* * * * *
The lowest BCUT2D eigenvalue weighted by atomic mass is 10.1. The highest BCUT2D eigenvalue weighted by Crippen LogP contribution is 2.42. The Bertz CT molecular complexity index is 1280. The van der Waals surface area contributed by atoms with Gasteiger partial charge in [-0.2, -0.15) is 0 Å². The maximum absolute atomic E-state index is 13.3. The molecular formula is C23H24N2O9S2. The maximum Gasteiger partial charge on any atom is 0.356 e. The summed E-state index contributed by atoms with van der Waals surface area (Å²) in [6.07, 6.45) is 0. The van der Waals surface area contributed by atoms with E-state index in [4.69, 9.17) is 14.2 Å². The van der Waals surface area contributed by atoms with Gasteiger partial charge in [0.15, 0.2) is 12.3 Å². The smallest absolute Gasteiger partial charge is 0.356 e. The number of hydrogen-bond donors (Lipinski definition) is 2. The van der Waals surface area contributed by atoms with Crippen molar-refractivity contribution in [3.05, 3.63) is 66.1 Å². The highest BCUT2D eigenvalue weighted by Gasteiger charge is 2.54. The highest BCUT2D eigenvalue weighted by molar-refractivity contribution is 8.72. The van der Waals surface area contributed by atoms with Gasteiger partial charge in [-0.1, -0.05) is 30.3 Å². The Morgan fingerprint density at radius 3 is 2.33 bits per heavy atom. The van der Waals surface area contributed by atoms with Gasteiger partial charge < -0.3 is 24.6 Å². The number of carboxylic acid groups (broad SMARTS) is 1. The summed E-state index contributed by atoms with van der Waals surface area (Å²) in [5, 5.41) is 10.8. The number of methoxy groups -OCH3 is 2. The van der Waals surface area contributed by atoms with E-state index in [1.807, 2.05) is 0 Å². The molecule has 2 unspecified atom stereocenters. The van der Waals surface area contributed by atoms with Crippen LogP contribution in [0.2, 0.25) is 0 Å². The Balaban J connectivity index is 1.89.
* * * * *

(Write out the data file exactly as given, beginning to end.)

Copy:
The lowest BCUT2D eigenvalue weighted by atomic mass is 10.1. The highest BCUT2D eigenvalue weighted by Crippen LogP contribution is 2.42. The Bertz CT molecular complexity index is 1280. The van der Waals surface area contributed by atoms with Gasteiger partial charge in [-0.2, -0.15) is 0 Å². The maximum absolute atomic E-state index is 13.3. The molecular formula is C23H24N2O9S2. The maximum Gasteiger partial charge on any atom is 0.356 e. The summed E-state index contributed by atoms with van der Waals surface area (Å²) in [6.07, 6.45) is 0. The van der Waals surface area contributed by atoms with E-state index in [4.69, 9.17) is 14.2 Å². The van der Waals surface area contributed by atoms with Gasteiger partial charge in [0.15, 0.2) is 12.3 Å². The smallest absolute Gasteiger partial charge is 0.356 e. The number of hydrogen-bond donors (Lipinski definition) is 2. The van der Waals surface area contributed by atoms with Crippen molar-refractivity contribution in [3.05, 3.63) is 66.1 Å². The highest BCUT2D eigenvalue weighted by Gasteiger charge is 2.54. The highest BCUT2D eigenvalue weighted by molar-refractivity contribution is 8.72. The van der Waals surface area contributed by atoms with Gasteiger partial charge in [-0.1, -0.05) is 30.3 Å². The Morgan fingerprint density at radius 3 is 2.33 bits per heavy atom. The van der Waals surface area contributed by atoms with Gasteiger partial charge < -0.3 is 24.6 Å². The number of carboxylic acid groups (broad SMARTS) is 1. The summed E-state index contributed by atoms with van der Waals surface area (Å²) in [5, 5.41) is 10.8. The number of methoxy groups -OCH3 is 2. The van der Waals surface area contributed by atoms with E-state index in [1.807, 2.05) is 0 Å². The molecule has 2 unspecified atom stereocenters. The van der Waals surface area contributed by atoms with Crippen LogP contribution in [0.2, 0.25) is 0 Å². The Balaban J connectivity index is 1.89.